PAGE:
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When Mocality ran giant google out of town

January 2012 ushered in an embarrassing episode for Google after its online business directory (now defunct) announced it had breached business ethics.

Reportedly, Google Kenya had approached clients from Mocality and persuaded them to join its new product on the pretext that the two were one.

The Getting Kenyan Businesses Online programme (GKBO) was Google’s initiative that would see small and medium sized companies own websites for free.

Mocality was strictly an online directory, not a website-making firm, and this got some of its clients confused.

They made calls to the head office for clarification and Google Kenya was caught with fingers deep in the cookie jar.

Low revenue

Mocality’s general manager, Stefan Magdalinski, wrote a lengthy blog on Google’s unethical trends, leading to an international backlash.

The netizens had torn Google apart, something that did not escape the global media.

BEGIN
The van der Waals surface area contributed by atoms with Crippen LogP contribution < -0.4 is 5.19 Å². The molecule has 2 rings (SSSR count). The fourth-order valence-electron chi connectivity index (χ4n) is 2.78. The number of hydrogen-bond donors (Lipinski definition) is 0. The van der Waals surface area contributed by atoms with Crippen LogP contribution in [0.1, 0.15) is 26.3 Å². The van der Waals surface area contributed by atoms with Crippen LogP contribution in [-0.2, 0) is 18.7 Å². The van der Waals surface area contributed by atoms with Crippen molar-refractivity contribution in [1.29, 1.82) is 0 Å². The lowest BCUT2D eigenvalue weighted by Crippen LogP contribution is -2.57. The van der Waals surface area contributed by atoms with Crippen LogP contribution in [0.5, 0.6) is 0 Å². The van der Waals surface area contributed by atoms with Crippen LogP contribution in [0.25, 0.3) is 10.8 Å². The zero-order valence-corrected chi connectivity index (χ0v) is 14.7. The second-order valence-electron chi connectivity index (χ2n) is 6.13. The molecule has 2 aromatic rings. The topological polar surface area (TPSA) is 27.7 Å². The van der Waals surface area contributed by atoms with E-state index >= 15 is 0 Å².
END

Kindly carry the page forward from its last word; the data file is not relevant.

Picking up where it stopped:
To save face, Google’s vice president of product and engineering for Europe and emerging markets Nelson Mattos made an official apology.

“We’ve already unreservedly apologised to Mocality. We are still investigating exactly how this happened and as soon as we have all the facts, we will be taking appropriate action against the people involved,” he said.

In February this year, Mocality left the Kenyan market against a backdrop of low revenue and increasing competition.

Still, the business community failed to understand how the world’s largest search engine would unwittingly scavenge for clients from a sub-Saharan start-up.